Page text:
The movement of water in the oceans generates a vast store of kinetic energy, which has led to the development of a wide variety of offshore energy harvesters all over the world. In our energy harvester, we used ionic polymer-metal composites (IPMCs) to convert the ocean energy into electricity. This paper presents a simulated model of an IPMC-based electrochemical kinetic energy harvesting system installed in the ocean and produced using the computational fluid dynamics (CFD) method. The simulation processes focused on the movement and structural stability of the system design in the ocean for the protection of the IPMC module against possible damage, which would directly affect the power output. Furthermore, the experimental tests under real marine conditions were also studied to analyze the electrical harvesting performance of the IPMC system. These results showed that the use of IPMC materials has many advantages as they are soft and durable; as a result, they can respond faster to wave parameters such as frequency, amplitude, and wavelength.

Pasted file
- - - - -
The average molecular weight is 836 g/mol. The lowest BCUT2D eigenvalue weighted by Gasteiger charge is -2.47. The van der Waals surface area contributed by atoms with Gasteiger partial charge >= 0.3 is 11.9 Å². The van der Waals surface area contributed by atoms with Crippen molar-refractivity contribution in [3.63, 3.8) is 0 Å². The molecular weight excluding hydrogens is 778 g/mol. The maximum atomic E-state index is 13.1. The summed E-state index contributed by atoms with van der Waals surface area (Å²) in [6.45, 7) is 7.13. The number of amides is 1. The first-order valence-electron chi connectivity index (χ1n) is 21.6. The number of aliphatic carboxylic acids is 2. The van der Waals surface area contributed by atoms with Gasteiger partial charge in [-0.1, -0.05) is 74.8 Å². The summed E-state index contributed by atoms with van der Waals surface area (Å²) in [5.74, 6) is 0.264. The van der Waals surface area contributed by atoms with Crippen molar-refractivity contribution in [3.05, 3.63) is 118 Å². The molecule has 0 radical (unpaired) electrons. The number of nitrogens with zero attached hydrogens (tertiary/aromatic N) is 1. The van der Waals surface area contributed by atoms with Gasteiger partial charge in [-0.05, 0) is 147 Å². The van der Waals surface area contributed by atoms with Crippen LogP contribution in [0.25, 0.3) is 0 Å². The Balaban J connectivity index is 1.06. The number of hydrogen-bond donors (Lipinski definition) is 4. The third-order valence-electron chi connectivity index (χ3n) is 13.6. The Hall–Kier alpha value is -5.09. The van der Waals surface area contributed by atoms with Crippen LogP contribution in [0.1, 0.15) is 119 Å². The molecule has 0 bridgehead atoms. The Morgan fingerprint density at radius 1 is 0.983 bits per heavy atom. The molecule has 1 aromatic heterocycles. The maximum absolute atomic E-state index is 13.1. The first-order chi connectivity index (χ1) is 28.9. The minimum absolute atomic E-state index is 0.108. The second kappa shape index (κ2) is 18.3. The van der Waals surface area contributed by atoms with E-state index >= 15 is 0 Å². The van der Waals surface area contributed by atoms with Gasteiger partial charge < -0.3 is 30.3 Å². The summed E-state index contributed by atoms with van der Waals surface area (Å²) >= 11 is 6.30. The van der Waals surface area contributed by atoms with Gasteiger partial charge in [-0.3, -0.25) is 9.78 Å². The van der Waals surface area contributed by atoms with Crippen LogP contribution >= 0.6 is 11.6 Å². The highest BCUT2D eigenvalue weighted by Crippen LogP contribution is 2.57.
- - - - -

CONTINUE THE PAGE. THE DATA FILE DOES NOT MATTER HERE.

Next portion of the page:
This article belongs to the Special Issue Advances in Innovative Engineering Materials and Processes